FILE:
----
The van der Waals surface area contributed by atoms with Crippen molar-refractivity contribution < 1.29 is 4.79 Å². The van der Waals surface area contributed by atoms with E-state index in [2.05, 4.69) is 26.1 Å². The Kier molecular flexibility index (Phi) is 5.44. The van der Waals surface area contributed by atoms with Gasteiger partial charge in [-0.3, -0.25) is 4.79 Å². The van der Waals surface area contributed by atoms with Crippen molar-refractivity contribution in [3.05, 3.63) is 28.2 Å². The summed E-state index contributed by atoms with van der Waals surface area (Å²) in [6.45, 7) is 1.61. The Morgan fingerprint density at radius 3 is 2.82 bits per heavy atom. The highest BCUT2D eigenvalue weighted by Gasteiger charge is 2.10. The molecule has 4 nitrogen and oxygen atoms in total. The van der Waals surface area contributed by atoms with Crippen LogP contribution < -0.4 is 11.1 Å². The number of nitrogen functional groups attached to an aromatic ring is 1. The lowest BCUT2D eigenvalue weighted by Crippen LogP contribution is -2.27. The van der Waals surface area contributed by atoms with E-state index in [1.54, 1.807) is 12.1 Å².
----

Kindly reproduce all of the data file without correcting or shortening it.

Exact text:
The van der Waals surface area contributed by atoms with Crippen molar-refractivity contribution < 1.29 is 4.79 Å². The van der Waals surface area contributed by atoms with E-state index in [2.05, 4.69) is 26.1 Å². The Kier molecular flexibility index (Phi) is 5.44. The van der Waals surface area contributed by atoms with Gasteiger partial charge in [-0.3, -0.25) is 4.79 Å². The van der Waals surface area contributed by atoms with Crippen molar-refractivity contribution in [3.05, 3.63) is 28.2 Å². The summed E-state index contributed by atoms with van der Waals surface area (Å²) in [6.45, 7) is 1.61. The Morgan fingerprint density at radius 3 is 2.82 bits per heavy atom. The highest BCUT2D eigenvalue weighted by Gasteiger charge is 2.10. The molecule has 4 nitrogen and oxygen atoms in total. The van der Waals surface area contributed by atoms with Crippen LogP contribution < -0.4 is 11.1 Å². The number of nitrogen functional groups attached to an aromatic ring is 1. The lowest BCUT2D eigenvalue weighted by Crippen LogP contribution is -2.27. The van der Waals surface area contributed by atoms with E-state index in [1.54, 1.807) is 12.1 Å².